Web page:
Time Out Melbourne

The 'Sherlock' tells Gabriel Tate about his new drama, typecasting and dealing with the fans

Benedict Cumberbatch looks spent. He’s perched on a sofa in a London hotel, having barely drawn breath for 40 minutes of talking about Parade’s End, Tom Stoppard’s five-part adaptation of Ford Madox Ford’s quartet of novels. These works trace the collapse of Edwardian society through the eyes of tormented aristo Christopher Tietjens. Overflowing with enthusiasm and insight, Cumberbatch’s ebullience is justified – Parade’s End has all the hallmarks of a slow-burn masterpiece.

Who is Christopher?
Christopher is the most adorable, long- suffering, virtuous character I’ve played. There are very modern aspects of his integrity and honour which really appealed to me: that we’re raping the soil beyond its means – we’re reaping the dividends of that now. And it’s admirable, his feudal ideal that value is something tangible rather than to do with money markets and greed. And that there’s a duty to those above and below your station. All those principles are so fucking grey now – lost to instant satisfaction and consumerism.

And he’s involved in a love triangle.
His wife Sylvia [Rebecca Hall] is out of time. She’s from the Jazz Age – high living and let the world go to shit. She’s bipolar and it’s a terrible mismatch. They come together as a result of mutual sexual attraction, but he sees her as damaged goods. He’s trying to do right by her, but he’s killing her with kindness. Then Valentine [Adelaide Clemens] comes along, who’s younger than him but has a very old soul. They can talk to each other on the same level. She promises a real future for him, but she’s forbidden fruit because he’s allied himself to the principles of marriage and doesn’t want to create a scandal.

What do you get with a Tom Stoppard script?
Tom and Ford have a view into the eccentricities and idiocies of the class system, as well as a delight in English language. Tom has an extraordinary turn of phrase, an incredible exactness and a great, highly sexualised humour. He can handle complex ideas with a dramatic context: it’s a wonderful, beautiful, erudite simplification of four complex novels.

Why is the Edwardian era so attractive for dramatists?
We’re living 100 years from when it all began, so it’s natural for storytellers to re-examine the era now there’s nobody alive to tell us those stories any more. I fell in love with Ford’s view of this absurd world imploding as a result of mechanised war. It outlines why a war could have sacrificed eight million people for the death of two.

What research did you do?
A lot of research I did for War Horse fed in to this. I read a book called The Great War and Modern Memory – how culture has shaped views of the war. How the Home Front was painting a picture of the front to keep morale up, so they didn’t know about the hot lead tearing into people’s faces, the rats, the cholera, the cold... Society is reshaped by this complete denigration of the value of life. Christopher speaks out about the absurdities and ends up on the Front because of it.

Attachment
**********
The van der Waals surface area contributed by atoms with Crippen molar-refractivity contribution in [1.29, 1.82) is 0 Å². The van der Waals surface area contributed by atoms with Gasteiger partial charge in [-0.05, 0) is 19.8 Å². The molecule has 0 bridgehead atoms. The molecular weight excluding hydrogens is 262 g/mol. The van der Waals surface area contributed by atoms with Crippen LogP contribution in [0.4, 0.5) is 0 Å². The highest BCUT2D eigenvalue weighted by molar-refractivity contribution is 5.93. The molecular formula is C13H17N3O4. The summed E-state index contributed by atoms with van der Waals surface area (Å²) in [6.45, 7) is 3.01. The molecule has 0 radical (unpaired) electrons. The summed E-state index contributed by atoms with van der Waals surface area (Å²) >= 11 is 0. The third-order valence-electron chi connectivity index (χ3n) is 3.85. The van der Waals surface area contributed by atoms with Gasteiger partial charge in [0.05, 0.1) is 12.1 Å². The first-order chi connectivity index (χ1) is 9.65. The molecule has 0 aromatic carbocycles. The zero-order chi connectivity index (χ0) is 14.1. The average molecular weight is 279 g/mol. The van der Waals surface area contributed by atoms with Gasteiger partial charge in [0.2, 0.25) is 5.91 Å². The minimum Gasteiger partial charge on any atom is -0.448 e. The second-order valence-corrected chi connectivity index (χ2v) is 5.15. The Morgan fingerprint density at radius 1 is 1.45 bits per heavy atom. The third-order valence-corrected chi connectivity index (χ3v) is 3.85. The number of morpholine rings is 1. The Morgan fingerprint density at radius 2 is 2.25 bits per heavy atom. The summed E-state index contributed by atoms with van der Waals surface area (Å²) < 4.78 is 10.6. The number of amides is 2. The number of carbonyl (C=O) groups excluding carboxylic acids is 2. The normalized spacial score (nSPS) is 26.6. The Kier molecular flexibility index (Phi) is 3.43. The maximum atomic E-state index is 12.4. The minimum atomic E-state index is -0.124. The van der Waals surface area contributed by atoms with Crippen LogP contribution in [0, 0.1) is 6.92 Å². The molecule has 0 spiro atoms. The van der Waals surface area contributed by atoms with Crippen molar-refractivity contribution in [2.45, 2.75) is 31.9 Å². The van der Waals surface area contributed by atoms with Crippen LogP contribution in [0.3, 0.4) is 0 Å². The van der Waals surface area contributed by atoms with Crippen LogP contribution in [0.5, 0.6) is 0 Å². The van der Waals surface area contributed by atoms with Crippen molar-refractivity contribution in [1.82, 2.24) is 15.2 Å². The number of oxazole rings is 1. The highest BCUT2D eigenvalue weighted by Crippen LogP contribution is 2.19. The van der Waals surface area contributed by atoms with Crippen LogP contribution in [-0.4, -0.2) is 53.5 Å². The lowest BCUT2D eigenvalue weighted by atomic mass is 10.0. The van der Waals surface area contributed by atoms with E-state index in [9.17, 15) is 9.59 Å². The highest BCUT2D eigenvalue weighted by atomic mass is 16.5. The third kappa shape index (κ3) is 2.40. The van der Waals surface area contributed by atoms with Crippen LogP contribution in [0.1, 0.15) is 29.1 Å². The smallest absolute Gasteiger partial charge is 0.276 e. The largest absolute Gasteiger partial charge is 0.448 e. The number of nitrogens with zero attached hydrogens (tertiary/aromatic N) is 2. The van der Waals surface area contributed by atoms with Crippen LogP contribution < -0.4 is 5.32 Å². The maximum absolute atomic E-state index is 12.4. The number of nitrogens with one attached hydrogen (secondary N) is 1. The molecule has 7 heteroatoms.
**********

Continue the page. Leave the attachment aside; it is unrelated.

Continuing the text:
How was filming at the Front?
It really got under my skin. I was shocked at how flat Belgium was, then how with a tin hat on your horizon shrinks to a letter box. I had about five different script ideas, from the Chinese coolies who dug the trenches then dug out the bodies at the end, to the Wipers Weekly, produced out of this old printing press for the troops, which was like the birth of Private Eye.

What’s your take on Downton Abbey?
The second series did fall off a bit, but ask half of the cast and they’ll say the same thing! What Julian [Fellowes] does is great: incredibly palatable multi-storylines, good Sunday night telly. What we’re doing isn’t supposed to be a comparison, it just happens to be set in a similar era.

How have you dealt with the added attention since Sherlock?
Sherlock fans are, by and large, an intelligent breed, so they’ve gone through my back catalogue and got what I’ve done, why and how I’ve done it. There is some obsessive behaviour, but I worry for them rather than me. Any privacy in public now is odd to negotiate. The only thing is people surreptitiously trying to take a photo. That fucks me off. Why not just ask?

Do you worry about typecasting?
You do get asked to do what you’re most recently famed for. I’ve got a long face, I look a bit weird, I suit period costumes, but that’s about it. In the book Christopher is a fat, blond Yorkshireman. I would have gone further with a fatsuit, but there were discussions about, “Oh, we can’t lose his ‘matinee good looks’, we need something for the viewers to hang on to in this complex Edwardian drama.” I ate myself into the role as best I could.

Doing The Hobbit must have meant an even greater transformation.
Playing Smaug in The Hobbit, weirdly, is very freeing, once you put the suit on with the sensors on. Playing a serpent twice the size of the Empire State Building, that breathes fire, and is 400 years old and lives on a pile of gold in a mountain, is difficult to bring any reality to. So you have to lose your shit on a carpeted floor that looks like it’s come out of a mundane government building, and imagine yourself into it.

Parade's End screens in 2013 on channel 9.

First published on . Updated on .

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